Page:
While discussing the expiration of the Protect America Act (PAA) on the February 18 edition of his CNN Headline News show, Glenn Beck claimed: "[President Bush] feels -- and I happen to agree with him -- that this congressional game-playing by [House Speaker] Nancy Pelosi will end up killing Americans." The blog Think Progress documented Beck's comments in a February 19 posting.
As Media Matters for America has repeatedly documented, on February 13, the House of Representatives voted on a 21-day extension of the PAA, which amended the Foreign Intelligence Surveillance Act (FISA) and, among other things, expanded the government's authority to eavesdrop on Americans' domestic-to-foreign communications without a warrant. All 195 House Republicans who cast a vote on the extension of the bill -- which Bush had said he would veto -- voted against it, and the measure failed, 229-191.
Pelosi noted in a February 13 statement that "the underlying Foreign Intelligence Surveillance Act, which provides for the surveillance of terrorists and provides that in emergencies surveillance can begin without warrant, remains intact and available to our intelligence agencies."
From the February 18 edition of CNN Headline News' Glenn Beck:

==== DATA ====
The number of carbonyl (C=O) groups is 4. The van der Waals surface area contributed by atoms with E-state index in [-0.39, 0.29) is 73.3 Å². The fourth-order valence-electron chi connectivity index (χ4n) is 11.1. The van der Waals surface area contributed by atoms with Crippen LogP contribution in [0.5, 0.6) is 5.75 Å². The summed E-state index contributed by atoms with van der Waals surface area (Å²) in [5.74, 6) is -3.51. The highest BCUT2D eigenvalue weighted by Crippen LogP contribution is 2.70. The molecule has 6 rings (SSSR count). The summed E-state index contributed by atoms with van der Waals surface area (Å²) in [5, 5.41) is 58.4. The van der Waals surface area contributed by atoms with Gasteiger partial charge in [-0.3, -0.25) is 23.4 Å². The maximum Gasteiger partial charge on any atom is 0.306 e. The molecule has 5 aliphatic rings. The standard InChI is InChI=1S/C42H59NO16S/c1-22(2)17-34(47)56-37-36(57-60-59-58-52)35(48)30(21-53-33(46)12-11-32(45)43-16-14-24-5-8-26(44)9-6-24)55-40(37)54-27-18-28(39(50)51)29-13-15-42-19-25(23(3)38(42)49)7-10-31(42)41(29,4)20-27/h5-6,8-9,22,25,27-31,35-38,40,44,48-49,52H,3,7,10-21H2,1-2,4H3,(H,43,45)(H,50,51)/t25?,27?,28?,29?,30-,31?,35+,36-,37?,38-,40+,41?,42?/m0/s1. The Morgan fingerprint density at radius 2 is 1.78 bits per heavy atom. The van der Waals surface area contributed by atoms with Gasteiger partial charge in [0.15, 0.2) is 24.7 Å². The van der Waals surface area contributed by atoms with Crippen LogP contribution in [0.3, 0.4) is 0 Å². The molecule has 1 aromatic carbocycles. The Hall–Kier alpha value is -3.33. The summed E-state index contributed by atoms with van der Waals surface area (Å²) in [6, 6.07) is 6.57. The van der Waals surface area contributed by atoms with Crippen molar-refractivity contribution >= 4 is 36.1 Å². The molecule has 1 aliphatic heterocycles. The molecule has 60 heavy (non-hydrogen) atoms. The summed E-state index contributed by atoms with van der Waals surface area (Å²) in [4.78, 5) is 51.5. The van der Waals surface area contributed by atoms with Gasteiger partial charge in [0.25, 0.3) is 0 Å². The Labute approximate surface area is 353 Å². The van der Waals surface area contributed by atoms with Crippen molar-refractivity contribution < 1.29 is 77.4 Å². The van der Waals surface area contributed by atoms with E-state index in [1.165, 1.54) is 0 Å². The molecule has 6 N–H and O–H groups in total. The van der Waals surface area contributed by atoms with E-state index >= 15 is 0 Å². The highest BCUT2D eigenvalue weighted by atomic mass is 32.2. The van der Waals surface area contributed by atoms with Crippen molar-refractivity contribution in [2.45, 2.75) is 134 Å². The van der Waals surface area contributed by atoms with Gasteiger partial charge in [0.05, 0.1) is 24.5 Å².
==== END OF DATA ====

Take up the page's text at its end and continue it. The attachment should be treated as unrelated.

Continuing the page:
BECK: Now, after 9-11, you remember we came up with all kinds of new -- aggressive new laws to combat a new kind of enemy. One of them was the Patriot Act. Another one was the Protection -- Protect America Act. This was an extension of our eavesdropping. It helped our government listen in and find terrorists.
Well, over the weekend, the House failed to pass this bill, which would have prevented the Protect America Act from lapsing -- an extension requested by the president. It's got a six-month sunset over and over again. He feels -- and I happen to agree with him -- that this congressional game-playing by Nancy Pelosi will end up killing Americans.
Now, what could be even more terrifying than that fact is that Congress may be acting with re-election in mind and not your safety. Critics are saying now that the House caved to special-interest groups, mostly trial lawyers who want the rights to sue these big, huge phone companies that release sensitive information to the government.